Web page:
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Spinal Cord Injuries, pp. 483-499 $100.00
Authors:  Kasim Abul-Kasim, Anita Strömbeck and Pia C Sundgren
Abstract:
Spinal cord injury can be classified as traumatic and non-traumatic. The traumatic spinal
cord injuries (SCI) are caused by motor vehicle accidents (56 %), falls (14 %), firearm and
violence-related (16.6 %) and sports injuries (7 %) [1]. Injuries after falls and minor trauma
are more commonly seen in elderly patients as they more often have spondylosis and
osteoporosis. Violence is more common in urban populations while sports injuries are
common in young individuals. About 68 % of children involved in spinal cord injuries
caused by motor vehicle accidents were not wearing a seatbelt. Almost 80% of patients with
spinal cord injury had multiple injuries [2]. Associated injuries include other bone fractures
(29.3 %) and brain injury (11.5 %) [3]. Other causes of spinal cord injuries are non-traumatic
and include the following: vascular disorders, degenerative disorders, spinal tumors,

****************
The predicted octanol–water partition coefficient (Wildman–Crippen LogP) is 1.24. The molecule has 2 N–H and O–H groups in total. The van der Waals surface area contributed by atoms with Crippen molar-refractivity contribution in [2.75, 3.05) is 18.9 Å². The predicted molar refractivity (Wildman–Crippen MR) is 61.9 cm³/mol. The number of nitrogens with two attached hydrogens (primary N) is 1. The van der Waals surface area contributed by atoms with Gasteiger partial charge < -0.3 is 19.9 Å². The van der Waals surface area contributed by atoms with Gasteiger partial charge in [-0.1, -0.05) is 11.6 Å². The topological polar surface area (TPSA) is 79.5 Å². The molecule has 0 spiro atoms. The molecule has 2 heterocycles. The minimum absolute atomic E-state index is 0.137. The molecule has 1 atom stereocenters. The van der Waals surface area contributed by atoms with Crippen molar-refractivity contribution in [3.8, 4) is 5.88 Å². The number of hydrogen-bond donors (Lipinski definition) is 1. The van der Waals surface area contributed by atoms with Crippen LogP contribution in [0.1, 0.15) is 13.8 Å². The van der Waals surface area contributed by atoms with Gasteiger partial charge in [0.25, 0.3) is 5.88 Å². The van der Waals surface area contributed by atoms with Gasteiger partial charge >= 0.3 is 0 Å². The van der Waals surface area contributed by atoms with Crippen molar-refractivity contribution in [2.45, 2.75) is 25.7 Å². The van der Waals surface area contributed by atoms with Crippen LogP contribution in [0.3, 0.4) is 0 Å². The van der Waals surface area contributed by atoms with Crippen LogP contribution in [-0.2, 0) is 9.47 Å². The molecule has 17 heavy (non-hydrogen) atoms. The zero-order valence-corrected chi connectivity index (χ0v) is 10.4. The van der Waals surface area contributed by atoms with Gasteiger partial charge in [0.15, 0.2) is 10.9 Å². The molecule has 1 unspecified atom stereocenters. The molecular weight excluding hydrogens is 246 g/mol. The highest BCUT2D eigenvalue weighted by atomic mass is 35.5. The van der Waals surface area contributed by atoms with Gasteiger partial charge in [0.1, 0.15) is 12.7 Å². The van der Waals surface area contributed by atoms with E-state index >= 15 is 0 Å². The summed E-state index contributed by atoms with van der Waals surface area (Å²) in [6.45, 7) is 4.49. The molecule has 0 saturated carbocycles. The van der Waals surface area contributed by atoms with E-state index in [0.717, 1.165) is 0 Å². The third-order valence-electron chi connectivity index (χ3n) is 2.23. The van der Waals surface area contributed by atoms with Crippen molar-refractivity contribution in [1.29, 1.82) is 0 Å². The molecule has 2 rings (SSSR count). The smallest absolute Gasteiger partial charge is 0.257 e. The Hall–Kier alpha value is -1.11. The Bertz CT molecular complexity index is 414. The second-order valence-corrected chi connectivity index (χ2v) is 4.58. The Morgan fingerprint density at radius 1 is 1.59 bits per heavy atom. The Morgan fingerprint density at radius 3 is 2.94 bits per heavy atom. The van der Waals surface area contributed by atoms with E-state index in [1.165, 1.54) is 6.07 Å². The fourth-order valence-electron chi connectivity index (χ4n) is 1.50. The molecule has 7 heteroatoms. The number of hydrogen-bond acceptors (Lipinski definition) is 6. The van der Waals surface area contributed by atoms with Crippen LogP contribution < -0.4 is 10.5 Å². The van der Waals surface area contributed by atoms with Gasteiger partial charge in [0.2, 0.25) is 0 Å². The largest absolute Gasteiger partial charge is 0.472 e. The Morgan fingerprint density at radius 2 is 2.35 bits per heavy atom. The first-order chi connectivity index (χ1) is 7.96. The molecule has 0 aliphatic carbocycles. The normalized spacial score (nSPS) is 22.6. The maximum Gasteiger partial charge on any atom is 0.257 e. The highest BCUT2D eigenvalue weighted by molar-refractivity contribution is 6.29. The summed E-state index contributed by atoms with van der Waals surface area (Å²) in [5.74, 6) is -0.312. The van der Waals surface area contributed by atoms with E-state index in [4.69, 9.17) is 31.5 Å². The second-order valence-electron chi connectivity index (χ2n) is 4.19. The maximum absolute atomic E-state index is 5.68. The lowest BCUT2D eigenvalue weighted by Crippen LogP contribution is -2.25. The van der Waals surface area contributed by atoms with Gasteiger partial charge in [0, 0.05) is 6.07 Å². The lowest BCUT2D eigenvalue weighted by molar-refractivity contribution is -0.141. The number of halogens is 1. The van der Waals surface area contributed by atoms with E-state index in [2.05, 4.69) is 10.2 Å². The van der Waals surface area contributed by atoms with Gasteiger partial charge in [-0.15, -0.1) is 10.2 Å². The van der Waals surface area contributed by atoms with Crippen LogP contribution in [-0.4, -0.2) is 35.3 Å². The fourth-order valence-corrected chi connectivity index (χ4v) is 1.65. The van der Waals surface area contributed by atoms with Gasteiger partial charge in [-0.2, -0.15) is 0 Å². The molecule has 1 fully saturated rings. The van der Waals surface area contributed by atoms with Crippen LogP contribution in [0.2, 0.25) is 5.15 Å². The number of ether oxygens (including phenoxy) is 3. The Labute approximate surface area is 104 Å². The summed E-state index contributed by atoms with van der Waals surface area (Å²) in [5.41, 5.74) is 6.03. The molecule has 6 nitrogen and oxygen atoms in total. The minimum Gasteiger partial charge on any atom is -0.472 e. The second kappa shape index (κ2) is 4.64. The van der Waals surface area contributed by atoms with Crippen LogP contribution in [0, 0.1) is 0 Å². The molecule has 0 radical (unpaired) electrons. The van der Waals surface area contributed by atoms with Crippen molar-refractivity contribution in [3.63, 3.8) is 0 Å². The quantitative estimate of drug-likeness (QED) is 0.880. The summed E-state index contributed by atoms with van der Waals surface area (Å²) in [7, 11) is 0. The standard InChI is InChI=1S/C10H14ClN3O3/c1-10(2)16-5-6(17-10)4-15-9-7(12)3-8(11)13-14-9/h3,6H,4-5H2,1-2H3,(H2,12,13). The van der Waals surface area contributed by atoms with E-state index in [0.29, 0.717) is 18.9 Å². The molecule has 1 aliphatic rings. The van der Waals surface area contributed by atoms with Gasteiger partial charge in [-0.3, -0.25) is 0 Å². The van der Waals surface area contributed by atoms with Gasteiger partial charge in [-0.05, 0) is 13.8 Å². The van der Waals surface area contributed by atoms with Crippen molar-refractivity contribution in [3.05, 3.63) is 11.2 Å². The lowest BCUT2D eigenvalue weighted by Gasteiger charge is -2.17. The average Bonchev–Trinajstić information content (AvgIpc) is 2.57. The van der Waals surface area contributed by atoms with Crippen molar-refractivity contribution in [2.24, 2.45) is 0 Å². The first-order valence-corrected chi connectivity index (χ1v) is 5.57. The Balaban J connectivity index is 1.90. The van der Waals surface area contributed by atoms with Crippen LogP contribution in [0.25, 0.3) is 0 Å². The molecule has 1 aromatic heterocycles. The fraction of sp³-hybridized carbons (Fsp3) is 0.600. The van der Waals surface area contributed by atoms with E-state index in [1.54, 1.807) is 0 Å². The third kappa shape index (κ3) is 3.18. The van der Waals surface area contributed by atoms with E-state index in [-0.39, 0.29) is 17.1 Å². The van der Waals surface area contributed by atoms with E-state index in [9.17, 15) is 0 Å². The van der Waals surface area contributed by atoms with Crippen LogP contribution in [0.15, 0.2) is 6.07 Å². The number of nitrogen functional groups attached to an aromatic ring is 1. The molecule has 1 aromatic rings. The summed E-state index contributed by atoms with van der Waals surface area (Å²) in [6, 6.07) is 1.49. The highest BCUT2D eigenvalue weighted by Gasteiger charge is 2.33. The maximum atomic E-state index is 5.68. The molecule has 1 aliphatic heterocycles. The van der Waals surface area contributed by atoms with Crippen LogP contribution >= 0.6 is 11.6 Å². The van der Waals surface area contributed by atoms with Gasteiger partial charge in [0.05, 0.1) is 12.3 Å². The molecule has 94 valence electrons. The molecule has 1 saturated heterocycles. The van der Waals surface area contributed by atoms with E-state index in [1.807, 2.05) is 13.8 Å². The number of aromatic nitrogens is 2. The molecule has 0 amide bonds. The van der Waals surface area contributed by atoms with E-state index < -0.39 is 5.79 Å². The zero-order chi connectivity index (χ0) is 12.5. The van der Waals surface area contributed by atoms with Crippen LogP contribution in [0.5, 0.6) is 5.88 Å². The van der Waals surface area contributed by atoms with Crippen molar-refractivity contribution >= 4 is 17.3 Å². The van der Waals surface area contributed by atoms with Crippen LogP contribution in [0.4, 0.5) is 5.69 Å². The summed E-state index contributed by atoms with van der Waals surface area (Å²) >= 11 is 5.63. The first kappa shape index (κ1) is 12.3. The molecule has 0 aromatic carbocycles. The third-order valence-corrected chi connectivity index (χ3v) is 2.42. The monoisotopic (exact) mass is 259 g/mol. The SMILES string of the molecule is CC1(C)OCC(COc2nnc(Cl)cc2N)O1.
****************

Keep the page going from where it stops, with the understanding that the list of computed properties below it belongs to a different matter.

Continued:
infectious and inflammatory conditions of the vertebral column with secondary SCI as well
as iatrogenic injuries after spinal injections and epidural catheter.
Three possible mechanisms are believed to be involved in the development of spinal cord
injuries [4]: (a) damage from direct trauma, (b) compression or transaction of neural elements
by bone fragments, intraspinal hematoma, foreign bodies, or protruded disk, or (c) ischemia
from damage of the spinal arteries or from venous congestion. As small arteries are disrupted
by trauma, spinal cord swelling occurs within minutes after the trauma with resultant venous
congestion and secondary ischemia. Cell death occurs days to weeks after the injury with
involvement of the oligodendrocytes not only at the site of injury but also at several levels
away from the injury site [5]. Following the primary spinal cord injury, a cascade of
secondary injuries usually are initiated [6] resulting in: (a) vascular changes—ischemia,
hemorrhage, and thrombosis [7], (b) Disturbance of electrolyte balance with accumulation of intracellular sodium resulting in edema [8], (c) accumulation of neurotransmitters and toxins
edema [8], (d) inflammation [9], and (e) apoptosis. 


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Spinal Cord Injuries, pp. 483-499